The Earth has experienced a number of mass extinctions throughout its history. During the Permian age, land mass exceeded oceanic area for the first time. Many new species inhabited the Earth during this time, from insects to reptiles on land, to bony fish and sharks in the ocean. However, large numbers of these species were wiped out during the extinction that occurred at the end of this period, to an extent that the Earth nearly lost its ability to support life.
The Permian age lasted from 290 to 248 million years ago. The Permian era was the last of the Paleozoic period that saw an explosion of species that populated the oceans and the lands that had emerged from the water. The broken land masses of the drifted and crashed into each other, creating a single, large land mass called Pangea. This land mass allowed species to move freely across the Earth, evolving and adapting to different environments. This movement allowed species to diversify greatly during this period. At the time of the Permian extinction up to 90 percent of all marine life forms and 70 percent of land animals on Earth were destroyed.
The factors involved in mass extinctions are complex, and few experts agree on the specific causes. However, several factors are likely to be in play. The formation of glaciers on the southern land mass known as Gondwana could have caused massive changes in water levels, as it did during the Ordovician and Devonian periods. Some experts believe that volcanic eruptions that emitted large ash clouds full of sulfates could have changed the environment enough to cause mass extinctions on the Earth. The formation of land masses and changes in the continental shelves beneath the water could also have played a part in the extinction, but this is not certain.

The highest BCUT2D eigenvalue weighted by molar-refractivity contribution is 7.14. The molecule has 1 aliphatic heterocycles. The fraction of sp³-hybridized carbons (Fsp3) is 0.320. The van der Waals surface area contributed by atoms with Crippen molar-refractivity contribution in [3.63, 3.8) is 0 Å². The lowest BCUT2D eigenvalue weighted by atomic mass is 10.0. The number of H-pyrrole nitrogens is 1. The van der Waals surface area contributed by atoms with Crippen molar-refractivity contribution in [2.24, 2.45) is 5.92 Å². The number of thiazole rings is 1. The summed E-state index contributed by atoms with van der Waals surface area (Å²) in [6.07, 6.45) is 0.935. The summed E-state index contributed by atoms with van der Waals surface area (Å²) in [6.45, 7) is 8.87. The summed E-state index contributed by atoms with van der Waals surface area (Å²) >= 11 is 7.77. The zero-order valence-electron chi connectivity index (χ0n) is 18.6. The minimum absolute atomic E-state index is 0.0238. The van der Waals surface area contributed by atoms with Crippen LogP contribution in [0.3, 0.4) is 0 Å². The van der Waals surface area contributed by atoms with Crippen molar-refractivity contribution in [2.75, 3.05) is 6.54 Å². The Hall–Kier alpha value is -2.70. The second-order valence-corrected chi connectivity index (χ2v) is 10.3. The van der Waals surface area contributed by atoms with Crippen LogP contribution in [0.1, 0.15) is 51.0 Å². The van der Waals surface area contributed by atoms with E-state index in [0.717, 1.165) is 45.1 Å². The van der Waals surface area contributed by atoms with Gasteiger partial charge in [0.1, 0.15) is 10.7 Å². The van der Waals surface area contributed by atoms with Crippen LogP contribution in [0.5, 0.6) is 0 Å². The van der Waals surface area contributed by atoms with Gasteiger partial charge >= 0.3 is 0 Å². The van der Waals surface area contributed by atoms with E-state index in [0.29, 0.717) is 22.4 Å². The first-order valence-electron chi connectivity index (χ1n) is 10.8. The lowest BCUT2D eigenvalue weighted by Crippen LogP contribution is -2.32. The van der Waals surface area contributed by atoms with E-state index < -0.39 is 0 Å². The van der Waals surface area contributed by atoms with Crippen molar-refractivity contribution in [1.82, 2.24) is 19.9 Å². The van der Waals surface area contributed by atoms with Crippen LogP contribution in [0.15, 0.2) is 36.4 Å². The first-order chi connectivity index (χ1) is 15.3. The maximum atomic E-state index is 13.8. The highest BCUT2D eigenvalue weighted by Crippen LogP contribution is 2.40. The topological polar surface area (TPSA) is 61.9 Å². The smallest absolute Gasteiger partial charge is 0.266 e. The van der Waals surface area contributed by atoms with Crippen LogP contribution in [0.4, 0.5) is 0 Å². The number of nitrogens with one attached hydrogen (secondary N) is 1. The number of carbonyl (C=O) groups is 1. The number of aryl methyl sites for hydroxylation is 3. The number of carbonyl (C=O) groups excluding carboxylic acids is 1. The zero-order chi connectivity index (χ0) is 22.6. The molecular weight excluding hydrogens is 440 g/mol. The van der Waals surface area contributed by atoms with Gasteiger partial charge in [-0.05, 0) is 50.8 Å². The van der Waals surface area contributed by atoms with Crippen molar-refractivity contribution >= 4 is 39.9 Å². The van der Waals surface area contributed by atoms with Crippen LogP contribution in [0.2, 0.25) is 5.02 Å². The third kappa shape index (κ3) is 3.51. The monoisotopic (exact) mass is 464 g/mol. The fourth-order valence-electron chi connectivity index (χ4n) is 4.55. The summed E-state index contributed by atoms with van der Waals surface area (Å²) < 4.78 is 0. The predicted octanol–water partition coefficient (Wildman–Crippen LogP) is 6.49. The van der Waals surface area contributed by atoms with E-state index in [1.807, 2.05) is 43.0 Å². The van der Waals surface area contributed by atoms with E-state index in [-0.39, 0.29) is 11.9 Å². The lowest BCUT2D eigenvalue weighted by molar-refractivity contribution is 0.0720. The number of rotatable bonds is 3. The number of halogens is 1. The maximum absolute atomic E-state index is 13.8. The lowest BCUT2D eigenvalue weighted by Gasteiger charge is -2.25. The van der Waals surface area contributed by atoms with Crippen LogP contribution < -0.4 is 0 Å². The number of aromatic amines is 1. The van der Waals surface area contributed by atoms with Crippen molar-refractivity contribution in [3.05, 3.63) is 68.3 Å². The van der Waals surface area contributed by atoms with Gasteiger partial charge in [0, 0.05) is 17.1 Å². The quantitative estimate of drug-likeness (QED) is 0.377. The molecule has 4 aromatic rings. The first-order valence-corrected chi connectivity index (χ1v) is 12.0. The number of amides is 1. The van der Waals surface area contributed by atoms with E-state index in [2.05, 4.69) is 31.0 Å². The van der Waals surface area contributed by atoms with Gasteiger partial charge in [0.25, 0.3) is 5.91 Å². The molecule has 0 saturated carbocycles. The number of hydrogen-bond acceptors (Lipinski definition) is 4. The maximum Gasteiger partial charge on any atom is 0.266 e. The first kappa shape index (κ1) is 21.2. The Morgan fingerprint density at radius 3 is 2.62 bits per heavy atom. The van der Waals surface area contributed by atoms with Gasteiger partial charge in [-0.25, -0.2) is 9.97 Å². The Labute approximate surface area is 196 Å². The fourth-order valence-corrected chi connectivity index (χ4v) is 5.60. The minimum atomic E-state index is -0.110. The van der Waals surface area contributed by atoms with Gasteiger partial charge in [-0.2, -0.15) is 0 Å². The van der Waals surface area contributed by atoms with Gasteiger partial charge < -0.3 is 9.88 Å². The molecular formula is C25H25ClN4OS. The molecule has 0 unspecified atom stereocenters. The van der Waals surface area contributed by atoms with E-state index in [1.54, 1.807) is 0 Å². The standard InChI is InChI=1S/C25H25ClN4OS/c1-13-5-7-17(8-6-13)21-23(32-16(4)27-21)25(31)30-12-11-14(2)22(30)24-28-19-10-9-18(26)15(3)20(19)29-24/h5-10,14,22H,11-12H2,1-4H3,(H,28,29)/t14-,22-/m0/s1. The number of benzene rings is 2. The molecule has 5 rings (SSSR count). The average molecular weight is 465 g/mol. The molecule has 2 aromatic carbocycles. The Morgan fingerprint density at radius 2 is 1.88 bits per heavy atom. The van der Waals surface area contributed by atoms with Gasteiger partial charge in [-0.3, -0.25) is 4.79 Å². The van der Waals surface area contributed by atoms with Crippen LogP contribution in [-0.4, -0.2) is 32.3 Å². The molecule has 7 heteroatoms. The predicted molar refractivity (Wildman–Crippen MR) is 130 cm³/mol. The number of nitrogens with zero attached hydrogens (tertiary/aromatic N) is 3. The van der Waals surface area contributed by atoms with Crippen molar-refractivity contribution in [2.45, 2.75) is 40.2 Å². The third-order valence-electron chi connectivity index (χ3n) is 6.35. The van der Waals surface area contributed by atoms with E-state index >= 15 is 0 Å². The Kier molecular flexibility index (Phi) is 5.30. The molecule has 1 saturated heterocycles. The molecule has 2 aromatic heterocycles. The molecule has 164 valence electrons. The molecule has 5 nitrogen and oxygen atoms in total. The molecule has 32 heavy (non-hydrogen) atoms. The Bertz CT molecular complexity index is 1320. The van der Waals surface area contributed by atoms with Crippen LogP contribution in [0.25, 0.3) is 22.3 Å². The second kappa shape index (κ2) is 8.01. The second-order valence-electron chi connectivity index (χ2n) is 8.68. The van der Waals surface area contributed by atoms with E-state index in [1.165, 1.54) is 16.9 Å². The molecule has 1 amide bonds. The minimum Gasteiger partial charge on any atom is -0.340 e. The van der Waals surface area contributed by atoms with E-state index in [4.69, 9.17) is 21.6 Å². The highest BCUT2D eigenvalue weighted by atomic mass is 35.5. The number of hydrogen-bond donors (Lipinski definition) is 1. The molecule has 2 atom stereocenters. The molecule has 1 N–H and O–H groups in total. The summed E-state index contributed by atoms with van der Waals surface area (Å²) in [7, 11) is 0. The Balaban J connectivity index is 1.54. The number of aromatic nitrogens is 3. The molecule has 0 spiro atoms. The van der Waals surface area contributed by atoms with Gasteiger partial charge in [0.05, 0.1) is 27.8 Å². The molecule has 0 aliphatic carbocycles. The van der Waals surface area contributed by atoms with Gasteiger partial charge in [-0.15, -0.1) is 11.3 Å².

The environmental crisis during the Permian age is thought to be the closest that the planet ever came to losing all its life forms. The great variety of species that developed during the Permian period. Corals were among the hardest hit species during the Permian extinction. Sea sponges and many shelled creatures were devastated. Trilobites vanished for good. On the land, many reptiles, amphibians and insects were wiped out. The plant families lost many species, though they were more resilient than animal species.
Re-speciation of the Earth
Even the widespread devastation of land and marine creatures was not enough to stop the revitalization of the Earth. New forms adapted to the changed environmental conditions. These species were then able to diversify even further to create the planet we know today with its innumerable life forms.
Though mass extinctions occurred many times, the Earth has been able to recover its life forms through the process of evolution and natural selection. The essence of our planet’s nature seems to be this ability to fall and yet always recover, regardless of the massive changes it must endure.